Mario Kart? Try Kario Mart. It turns out trying to turn a beloved childhood (yeah, keep telling yourself that) video game into a fast, fun board game is not as easy as I originally anticipated. Though seemingly simple, board games have many elements that need to be accounted for. The board itself and the course/track, the mobility of players, obstacles and power ups to add variation and logistically, how all those elements combine to create a quick, smooth flowing, enjoyable game. Decisions including how many squares around the board and how many laps of the course? Where to place the event squares and what do they trigger? How many of each event, depended on how helpful or hindering the card was, while short cuts and obstacles had to be placed strategically and to greatest effect.
The general concept of the game mirrors it’s digital counterpart, however, in physical form we had to simplify many elements in order to make it easy to understand and play. We aimed for 20 minute races; three laps around the board, interspersed with advantages and sabotage, and I think we managed to achieve it, or something close. But for all the good talking does, what really helps to iron out kinks is testing the game. Unfortunate we didn’t get this far but to really understand how a game is played nothing can replace good ol’ fashioned experience. Our project was a team effort but I like to think I had a hand in making most, if not many of these decisions in an attempt to create a fun, fast, family friendly game that tips its cap to the mother ship.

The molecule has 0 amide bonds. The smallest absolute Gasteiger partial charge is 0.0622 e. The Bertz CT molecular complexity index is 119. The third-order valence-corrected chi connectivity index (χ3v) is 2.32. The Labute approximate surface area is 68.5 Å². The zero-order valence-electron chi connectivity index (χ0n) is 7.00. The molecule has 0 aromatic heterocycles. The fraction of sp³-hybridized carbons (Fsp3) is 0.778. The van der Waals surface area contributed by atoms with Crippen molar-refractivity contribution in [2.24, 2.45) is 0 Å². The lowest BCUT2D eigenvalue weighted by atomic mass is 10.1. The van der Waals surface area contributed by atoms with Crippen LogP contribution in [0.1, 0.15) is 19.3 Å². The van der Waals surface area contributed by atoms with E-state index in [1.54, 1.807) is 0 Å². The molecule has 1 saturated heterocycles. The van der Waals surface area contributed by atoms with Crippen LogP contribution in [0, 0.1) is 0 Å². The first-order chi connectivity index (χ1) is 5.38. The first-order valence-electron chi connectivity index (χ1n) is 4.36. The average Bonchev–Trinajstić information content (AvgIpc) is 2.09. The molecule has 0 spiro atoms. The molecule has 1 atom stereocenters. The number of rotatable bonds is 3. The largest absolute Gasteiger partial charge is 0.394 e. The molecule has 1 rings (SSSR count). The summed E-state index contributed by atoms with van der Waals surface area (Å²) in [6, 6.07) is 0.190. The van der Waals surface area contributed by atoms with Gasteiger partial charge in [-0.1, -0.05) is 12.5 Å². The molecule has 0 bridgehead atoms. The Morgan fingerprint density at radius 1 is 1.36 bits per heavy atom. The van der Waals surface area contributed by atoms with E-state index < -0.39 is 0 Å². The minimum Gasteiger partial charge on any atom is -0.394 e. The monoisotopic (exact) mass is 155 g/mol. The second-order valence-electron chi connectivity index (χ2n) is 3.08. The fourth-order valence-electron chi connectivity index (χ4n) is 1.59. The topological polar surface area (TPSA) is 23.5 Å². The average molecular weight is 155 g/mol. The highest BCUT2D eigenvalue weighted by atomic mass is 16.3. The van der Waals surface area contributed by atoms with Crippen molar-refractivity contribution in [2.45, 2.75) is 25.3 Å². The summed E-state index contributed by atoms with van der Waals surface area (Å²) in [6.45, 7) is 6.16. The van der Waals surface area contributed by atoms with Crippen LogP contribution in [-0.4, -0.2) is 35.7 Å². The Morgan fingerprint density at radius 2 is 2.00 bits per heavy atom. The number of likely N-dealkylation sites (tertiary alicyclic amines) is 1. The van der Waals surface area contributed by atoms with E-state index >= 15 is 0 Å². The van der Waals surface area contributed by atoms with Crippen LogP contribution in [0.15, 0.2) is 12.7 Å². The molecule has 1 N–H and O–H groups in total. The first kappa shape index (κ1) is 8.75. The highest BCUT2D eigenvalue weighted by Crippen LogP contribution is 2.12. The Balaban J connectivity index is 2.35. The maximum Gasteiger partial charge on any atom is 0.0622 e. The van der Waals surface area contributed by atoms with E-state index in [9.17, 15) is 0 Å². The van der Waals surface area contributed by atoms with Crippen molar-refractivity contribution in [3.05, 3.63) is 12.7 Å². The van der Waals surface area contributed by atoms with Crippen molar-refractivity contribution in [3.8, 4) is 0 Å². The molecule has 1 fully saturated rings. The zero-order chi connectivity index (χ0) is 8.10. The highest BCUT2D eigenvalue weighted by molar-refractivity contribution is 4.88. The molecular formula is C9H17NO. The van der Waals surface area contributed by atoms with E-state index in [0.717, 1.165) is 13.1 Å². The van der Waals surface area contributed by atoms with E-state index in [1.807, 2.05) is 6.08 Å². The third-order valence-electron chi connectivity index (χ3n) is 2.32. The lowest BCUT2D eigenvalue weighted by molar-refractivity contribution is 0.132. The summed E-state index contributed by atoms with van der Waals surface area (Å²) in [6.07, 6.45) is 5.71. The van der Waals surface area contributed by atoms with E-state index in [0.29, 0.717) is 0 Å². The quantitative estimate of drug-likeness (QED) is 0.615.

As a female gamer myself, the issues surrounding gender in the videogame industry are something that I take particular interest in and as it turns out so do many others. The idea of gender representation is a hot button issue surrounding games these days with many experts weighing in ( Laine Nooney, Alison Harvey & Stephanie Fisher to name a few). Video games have long been known as a male-dominated media in most, if not all aspects; market audience, player base, and character representation. As such, both female gamers and characters alike are handled differently than their male counterparts. Playable female characters are few and far between, while sexualisation practically slaps players in the face. But it’s not the physical appearance of a character that determines whether or no they are sexualized but rather how they are portrayed to the audience. The ‘male gaze’ plays a significant role in painting female characters as nothing more than eye candy for the player ( presumably male ) to fawn over and if you’re not into that sort of thing then that’s just too damn bad. It sends the message that if you don’t like admiring the female form then this game for you. The real problem, for me, is not when I become uncomfortable by the overt sexualisation, but rather, when I become desensitized to it.